"As part of America's New Congress, I am excited to work with my colleagues to advance good solutions that will empower American families to achieve a better quality of life," Curbelo's statement said. "We must work together towards policies that will lead to a healthy economy that offers greater opportunity for all Americans –- especially those who feel left behind. And we should insist on a strong foreign policy that recognizes the need for American leadership in an increasingly dangerous world."

Is Kevin McCarty Scott's next target? Atwater, Bondi & Putnam say they haven't discussed it

Kevin McCartyBy Jeff Harrington and Mary Ellen Klas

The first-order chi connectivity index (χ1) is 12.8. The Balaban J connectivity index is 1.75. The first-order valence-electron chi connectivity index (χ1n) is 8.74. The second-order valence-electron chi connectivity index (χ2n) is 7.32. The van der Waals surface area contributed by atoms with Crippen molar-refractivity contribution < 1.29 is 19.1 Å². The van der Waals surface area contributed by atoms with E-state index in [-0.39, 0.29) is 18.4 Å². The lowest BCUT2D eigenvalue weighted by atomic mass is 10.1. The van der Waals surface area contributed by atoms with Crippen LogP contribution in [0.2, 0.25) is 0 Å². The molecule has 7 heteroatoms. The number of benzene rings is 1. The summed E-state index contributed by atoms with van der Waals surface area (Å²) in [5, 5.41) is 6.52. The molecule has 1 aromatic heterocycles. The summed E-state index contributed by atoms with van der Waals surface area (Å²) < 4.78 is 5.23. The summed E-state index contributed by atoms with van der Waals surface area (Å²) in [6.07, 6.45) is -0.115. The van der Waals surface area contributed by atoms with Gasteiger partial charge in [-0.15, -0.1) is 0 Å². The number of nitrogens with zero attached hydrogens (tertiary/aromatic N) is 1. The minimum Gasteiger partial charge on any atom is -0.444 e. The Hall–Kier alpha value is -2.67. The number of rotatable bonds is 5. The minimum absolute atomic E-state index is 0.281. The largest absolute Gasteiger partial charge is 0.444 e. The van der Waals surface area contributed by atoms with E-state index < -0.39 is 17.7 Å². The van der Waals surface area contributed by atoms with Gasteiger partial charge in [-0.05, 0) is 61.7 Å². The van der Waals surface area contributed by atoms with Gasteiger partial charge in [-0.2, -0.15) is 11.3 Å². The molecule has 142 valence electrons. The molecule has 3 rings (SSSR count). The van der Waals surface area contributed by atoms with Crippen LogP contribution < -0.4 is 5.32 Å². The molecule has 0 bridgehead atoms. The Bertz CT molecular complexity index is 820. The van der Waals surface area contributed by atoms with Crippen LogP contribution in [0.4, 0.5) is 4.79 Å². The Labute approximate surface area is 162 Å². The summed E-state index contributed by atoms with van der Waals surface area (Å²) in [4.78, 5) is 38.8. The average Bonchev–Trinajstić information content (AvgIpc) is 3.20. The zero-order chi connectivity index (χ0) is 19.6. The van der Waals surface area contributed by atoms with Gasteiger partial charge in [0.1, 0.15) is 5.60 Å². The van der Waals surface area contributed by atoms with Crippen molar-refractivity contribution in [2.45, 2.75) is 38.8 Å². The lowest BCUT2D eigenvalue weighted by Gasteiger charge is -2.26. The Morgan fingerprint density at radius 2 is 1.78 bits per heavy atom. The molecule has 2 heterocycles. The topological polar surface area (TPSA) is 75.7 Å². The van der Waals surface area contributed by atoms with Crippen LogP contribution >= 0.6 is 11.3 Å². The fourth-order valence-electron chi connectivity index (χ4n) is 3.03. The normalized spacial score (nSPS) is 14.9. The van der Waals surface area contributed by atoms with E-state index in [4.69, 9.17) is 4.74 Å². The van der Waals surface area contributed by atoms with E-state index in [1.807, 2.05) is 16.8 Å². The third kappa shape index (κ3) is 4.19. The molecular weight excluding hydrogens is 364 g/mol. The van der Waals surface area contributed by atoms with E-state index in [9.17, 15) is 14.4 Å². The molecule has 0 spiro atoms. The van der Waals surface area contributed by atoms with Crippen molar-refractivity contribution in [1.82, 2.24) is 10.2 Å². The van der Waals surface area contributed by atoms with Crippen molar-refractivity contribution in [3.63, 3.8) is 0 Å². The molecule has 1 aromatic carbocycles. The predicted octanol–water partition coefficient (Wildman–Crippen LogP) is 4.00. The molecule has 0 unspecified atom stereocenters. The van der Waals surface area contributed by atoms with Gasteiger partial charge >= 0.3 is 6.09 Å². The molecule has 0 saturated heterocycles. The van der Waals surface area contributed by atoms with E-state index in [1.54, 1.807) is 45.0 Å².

Florida Insurance Commissioner Kevin McCarty has survived sitting on one of the hottest seats in state government for more than a decade. 

Since becoming the state’s first appointed insurance commissioner in January 2003, he’s endured a string of governors and Cabinets. He’s sidestepped controversy over soaring property insurance rates, a rash of insurer insolvencies, the ever-changing mission of state-run Citizens Property Insurance and how the state’s health insurance model should integrate Obamacare.

But there’s growing signs that Gov. Rick Scott may want his tenure to come to a close, just as he sought to end the career of FDLE Commissioner Gerald Bailey.

Sources inside and outside the insurance office acknowledge McCarty is under pressure to resign, after 26 years in state government. 

As head of the Florida Office of Insurance Regulation, McCarty is responsible for setting rates and regulating insurance companies throughout the state.

McCarty could not be reached Thursday. His office said he was traveling to a National Association of Insurance Commissioners’ gathering to assign committee posts and would not be available for comment.